AFRICAN UNION SECURES 300 MILLION COVID-19 VACCINES, TARGETS 780 MILLION PEOPLE
The African Union (AU) has secured about 300 million COVID-19 vaccine doses, the largest of such agreements in the continent.
A senior science adviser for the Africa Centers for Disease Control and Prevention, Nicaise Ndembi, while speaking with news men, said that the AU chairman and South African President, Cyril Ramaphosa, is expected to announce the news on Wednesday, January 13.
The development comes on the heels of rising cases of coronavirus infections in Africa, especially South Africa as the world experiences a second wave.
According to Ndembi, the 300 million doses are being secured independently of the global COVAX effort aimed at distributing COVID-19 vaccines to lower-income countries.
Answering a question on who will be providing the vaccines and at what cost, Ndembi said, "We have reached the final stage of our deals. We plan to have these by the end of the first quarter of 2021. We’re expecting 600 million doses from the COVAX facility. But African officials are still waiting on the details, so we’re happy we have alternative solutions.”
Ndembi said African officials have approached at least 10 vaccine manufacturers and developers as the continent seeks to vaccinate 60 per cent of its population of 1.3 billion people which is about about 780 million people.
The Africa CDC earlier stated that about 1.5 billion doses are needed for that, assuming two doses per person and estimates the effort will cost some $10 billion.
Ndembi said he is very optimistic that it can be achieved within two years. The Africa CDC has warned that taking much longer than that risks having the virus become endemic in parts of the African continent.
Speaking on Monday, Ramaphosa announced that the country had secured 20 million vaccine doses “to be delivered mainly in the first half of the year”. He gave no further details but said “we will make further announcements as we conclude our negotiations with vaccine manufacturers."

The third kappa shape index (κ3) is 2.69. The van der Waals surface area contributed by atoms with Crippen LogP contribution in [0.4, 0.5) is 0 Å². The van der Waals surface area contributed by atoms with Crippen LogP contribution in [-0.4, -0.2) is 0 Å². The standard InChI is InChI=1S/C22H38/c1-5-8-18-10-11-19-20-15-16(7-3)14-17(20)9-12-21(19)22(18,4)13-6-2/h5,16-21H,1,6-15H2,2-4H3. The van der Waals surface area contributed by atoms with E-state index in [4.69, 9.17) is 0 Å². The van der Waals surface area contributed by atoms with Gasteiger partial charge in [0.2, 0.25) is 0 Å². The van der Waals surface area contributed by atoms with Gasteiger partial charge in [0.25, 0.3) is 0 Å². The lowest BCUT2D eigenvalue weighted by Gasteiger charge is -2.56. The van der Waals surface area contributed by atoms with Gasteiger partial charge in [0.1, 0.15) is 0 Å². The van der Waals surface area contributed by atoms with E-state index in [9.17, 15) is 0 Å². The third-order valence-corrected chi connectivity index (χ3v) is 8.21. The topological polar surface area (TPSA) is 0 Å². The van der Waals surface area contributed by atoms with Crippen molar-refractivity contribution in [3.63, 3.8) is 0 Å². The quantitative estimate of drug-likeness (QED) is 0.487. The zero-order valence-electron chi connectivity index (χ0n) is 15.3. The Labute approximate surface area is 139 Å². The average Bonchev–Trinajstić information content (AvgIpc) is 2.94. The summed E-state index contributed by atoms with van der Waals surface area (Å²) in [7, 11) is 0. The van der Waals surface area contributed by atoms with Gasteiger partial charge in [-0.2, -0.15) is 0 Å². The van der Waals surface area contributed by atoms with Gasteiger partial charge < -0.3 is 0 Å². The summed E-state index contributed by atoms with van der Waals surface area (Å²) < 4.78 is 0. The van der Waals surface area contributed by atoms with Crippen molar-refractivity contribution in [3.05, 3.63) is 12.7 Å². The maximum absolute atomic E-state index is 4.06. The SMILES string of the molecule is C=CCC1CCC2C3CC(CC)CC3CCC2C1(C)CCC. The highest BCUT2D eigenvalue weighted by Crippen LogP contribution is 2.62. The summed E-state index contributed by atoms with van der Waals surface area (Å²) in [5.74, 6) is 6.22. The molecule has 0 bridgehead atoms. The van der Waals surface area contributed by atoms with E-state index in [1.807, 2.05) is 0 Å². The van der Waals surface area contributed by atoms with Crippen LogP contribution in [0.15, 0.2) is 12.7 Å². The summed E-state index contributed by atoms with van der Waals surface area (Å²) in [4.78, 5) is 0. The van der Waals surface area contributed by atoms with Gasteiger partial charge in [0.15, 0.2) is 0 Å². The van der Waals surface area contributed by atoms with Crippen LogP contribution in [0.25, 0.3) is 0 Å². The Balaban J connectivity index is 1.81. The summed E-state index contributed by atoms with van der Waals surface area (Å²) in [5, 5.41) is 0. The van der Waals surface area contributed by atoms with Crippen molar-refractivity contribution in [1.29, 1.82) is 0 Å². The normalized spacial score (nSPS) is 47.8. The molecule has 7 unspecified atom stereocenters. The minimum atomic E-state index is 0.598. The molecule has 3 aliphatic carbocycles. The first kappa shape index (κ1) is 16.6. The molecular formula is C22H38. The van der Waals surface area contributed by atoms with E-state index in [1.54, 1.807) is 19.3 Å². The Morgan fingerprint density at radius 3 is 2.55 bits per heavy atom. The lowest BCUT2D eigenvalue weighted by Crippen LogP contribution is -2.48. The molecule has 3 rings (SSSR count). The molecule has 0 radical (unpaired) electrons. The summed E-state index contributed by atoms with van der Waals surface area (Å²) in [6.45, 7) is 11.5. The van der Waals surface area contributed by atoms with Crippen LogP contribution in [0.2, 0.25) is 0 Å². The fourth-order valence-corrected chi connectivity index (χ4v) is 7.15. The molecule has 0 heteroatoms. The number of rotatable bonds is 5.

However, report says only 1.5 million vaccines meant for health workers have been confirmed.
"The South African government has also been engaging directly with several vaccine manufacturers for over six months,” he said. “Given the massive global demand for vaccines and the vastly greater purchasing power of wealthier countries, we are exploring all avenues to get as many vaccine doses as soon as possible,” Ramaphosa added.
As part of his efforts to check the spread of the infection, President Ramaphosa on Monday extended coronavirus restrictions in the country.
The current measures were due to expire on January 15 and include closing beaches and public parks, and banning the sale of alcohol.
In addition to extending the existing measures, Ramaphosa announced that 20 land borders will be closed until February 15. The closures will have several exceptions such as those traveling for medical emergencies, he said.
As at Tuesday, January 12, the country has reported at least 1,246,643 Covid-19 cases, including 33,579 deaths, according to Johns Hopkins University data.